The Canadian economy is getting just a tiny bit weaker, which means that that interest rate hike the Bank of Canada keeps threatening is getting just a bit further away. Tuesday's rate announcement may acknowledge that fact, which might actually have some market impact.
Unless Mark Carney feels like doing something really wild and playing with the markets before he leaves for the Bank of England, Canada's central bank is going to leave interest rates exactly where they are. It is what it has done for what seems like forever now, and there is really not a possibility of anything else.
In many ways, the BoC probably wants to increase interest rates. After all, the Canadian housing market is solid in most of the country, and out of control in some places. Rock-bottom interest rates are not helping to slow it down. Household debt is far too high, pretty much everywhere.
It is time for a rate hike, for many reasons -- except that it is not time for a rate hike at all, for a lot more reasons.
Top of the list is the international situation, particularly the mess in Europe. We've gotten too used to headlines about Greece on the verge of collapse -- but the truth is that the situation there could spill over into the international economy in a much bigger way at any time. The U.S. is looking a bit better, but not strong enough to lift the world, and that's without even talking about the fiscal cliff. And China and the rest of Asia are no longer punching above their weights.
But global economic weakness is an old story: Canada is weakening too. The gross domestic product report released on Friday showed that the Canadian economy only expanded by 0.6 per cent in the third quarter, well below the 1 per cent (itself a weak number) expected. The details of the report – and in particular some real weakness in exports from Canada – were not particularly reassuring either, nor was the fact that GDP was flat in September. That means that the fourth quarter is not likely to be particularly robust. If you check the last issued forecast from the Bank of Canada, you see that they were looking for growth of 2.5 per cent in the last quarter of 2012. Although that is not impossible, it would be a pretty hard number to hit at this point.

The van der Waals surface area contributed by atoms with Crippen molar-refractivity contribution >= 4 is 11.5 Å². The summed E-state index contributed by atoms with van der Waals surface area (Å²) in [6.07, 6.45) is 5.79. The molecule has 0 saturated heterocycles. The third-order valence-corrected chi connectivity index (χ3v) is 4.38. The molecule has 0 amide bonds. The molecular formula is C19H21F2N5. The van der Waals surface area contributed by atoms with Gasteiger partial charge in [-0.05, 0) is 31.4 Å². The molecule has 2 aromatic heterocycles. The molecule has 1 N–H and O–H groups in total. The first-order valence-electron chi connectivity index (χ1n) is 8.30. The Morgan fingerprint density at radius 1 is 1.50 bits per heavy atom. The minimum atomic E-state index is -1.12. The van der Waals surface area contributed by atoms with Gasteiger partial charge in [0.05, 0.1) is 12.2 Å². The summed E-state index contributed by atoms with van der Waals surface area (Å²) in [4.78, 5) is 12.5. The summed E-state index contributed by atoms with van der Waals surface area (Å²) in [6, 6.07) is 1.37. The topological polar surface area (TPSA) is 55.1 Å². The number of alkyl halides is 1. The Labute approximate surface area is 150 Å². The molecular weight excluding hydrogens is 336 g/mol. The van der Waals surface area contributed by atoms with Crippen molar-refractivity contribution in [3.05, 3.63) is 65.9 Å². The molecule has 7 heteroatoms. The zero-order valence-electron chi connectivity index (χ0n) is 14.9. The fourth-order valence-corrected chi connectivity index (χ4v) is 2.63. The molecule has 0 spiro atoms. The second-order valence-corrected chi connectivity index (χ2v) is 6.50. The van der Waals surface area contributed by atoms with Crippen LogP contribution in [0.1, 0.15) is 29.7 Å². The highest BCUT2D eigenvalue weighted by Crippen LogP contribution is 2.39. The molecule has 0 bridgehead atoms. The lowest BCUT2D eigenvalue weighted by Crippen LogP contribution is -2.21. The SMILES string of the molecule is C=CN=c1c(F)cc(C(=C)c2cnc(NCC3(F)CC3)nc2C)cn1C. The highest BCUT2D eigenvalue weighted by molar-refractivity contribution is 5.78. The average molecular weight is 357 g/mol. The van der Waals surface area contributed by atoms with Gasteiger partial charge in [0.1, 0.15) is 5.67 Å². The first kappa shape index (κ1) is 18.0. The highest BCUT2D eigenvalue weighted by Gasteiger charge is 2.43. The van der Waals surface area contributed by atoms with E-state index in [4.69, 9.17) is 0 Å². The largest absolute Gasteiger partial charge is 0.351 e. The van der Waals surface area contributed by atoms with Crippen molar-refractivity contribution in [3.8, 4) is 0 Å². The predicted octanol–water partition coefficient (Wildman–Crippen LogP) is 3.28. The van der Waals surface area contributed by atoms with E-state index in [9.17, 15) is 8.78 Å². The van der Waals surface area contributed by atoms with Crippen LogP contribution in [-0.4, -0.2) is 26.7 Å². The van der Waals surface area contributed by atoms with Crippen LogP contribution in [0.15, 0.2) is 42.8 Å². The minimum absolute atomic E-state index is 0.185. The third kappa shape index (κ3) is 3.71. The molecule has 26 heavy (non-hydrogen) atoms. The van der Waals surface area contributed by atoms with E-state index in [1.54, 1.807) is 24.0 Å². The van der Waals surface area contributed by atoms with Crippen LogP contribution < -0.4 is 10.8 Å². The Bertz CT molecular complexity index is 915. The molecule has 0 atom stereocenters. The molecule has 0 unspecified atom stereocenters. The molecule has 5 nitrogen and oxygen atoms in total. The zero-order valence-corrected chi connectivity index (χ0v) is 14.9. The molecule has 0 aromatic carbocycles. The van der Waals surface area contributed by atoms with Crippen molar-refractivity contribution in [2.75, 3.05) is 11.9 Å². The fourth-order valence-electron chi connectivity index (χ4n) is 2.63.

An acknowledgement that Canada itself is weakening could be the something new that gets everyone's attention in this BOC statement. It will be carefully worded, of course, but everyone will get what it means: no rate hike for a while, maybe a long while. Last time around, the BOC did adjust the language just a bit too, throwing in the words 'over time' to flag that the 'withdrawal of monetary stimulus' (translation: a hike in rates) will not happen soon.
A 'dovish' statement is likely to put some downward pressure on the Canadian dollar, which would be fine with the BOC too. Last time around it made a reference to the loonie's strength, which worked nicely to stop speculators from bidding it up even higher. This time around, they may be able to actually talk it down a notch.
So do not look for any big surprises tomorrow, because that's not how our central bank likes to do things. A few tweaks in wording though may be all the signal anyone needs that the economy is slowing and rate hikes are being slowed too.
Linda Nazareth is the principal of Relentless Economics and senior fellow for economics and population change at the Macdonald Laurier Institute. Visit her at relentlesseconomics.com